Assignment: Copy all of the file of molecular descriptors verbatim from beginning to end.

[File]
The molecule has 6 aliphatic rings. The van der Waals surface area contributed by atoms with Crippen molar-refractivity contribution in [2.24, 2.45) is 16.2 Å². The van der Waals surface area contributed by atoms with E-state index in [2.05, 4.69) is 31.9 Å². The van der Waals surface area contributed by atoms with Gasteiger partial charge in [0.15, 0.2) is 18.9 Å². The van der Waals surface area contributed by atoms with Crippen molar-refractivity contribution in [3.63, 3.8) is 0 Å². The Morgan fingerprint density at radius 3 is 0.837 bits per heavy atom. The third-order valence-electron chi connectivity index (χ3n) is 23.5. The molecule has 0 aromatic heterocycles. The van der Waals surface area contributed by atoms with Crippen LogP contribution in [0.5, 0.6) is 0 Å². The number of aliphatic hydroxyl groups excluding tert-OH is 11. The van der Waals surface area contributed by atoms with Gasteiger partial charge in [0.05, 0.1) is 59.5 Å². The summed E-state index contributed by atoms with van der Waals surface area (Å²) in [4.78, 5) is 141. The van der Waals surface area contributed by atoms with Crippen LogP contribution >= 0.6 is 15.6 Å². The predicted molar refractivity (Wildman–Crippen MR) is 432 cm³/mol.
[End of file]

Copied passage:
The molecule has 6 aliphatic rings. The van der Waals surface area contributed by atoms with Crippen molar-refractivity contribution in [2.24, 2.45) is 16.2 Å². The van der Waals surface area contributed by atoms with E-state index in [2.05, 4.69) is 31.9 Å². The van der Waals surface area contributed by atoms with Gasteiger partial charge in [0.15, 0.2) is 18.9 Å². The van der Waals surface area contributed by atoms with Crippen molar-refractivity contribution in [3.63, 3.8) is 0 Å². The Morgan fingerprint density at radius 3 is 0.837 bits per heavy atom. The third-order valence-electron chi connectivity index (χ3n) is 23.5. The molecule has 0 aromatic heterocycles. The van der Waals surface area contributed by atoms with Crippen LogP contribution in [0.5, 0.6) is 0 Å². The number of aliphatic hydroxyl groups excluding tert-OH is 11. The van der Waals surface area contributed by atoms with Gasteiger partial charge in [0.05, 0.1) is 59.5 Å². The summed E-state index contributed by atoms with van der Waals surface area (Å²) in [4.78, 5) is 141. The van der Waals surface area contributed by atoms with Crippen LogP contribution >= 0.6 is 15.6 Å². The predicted molar refractivity (Wildman–Crippen MR) is 432 cm³/mol.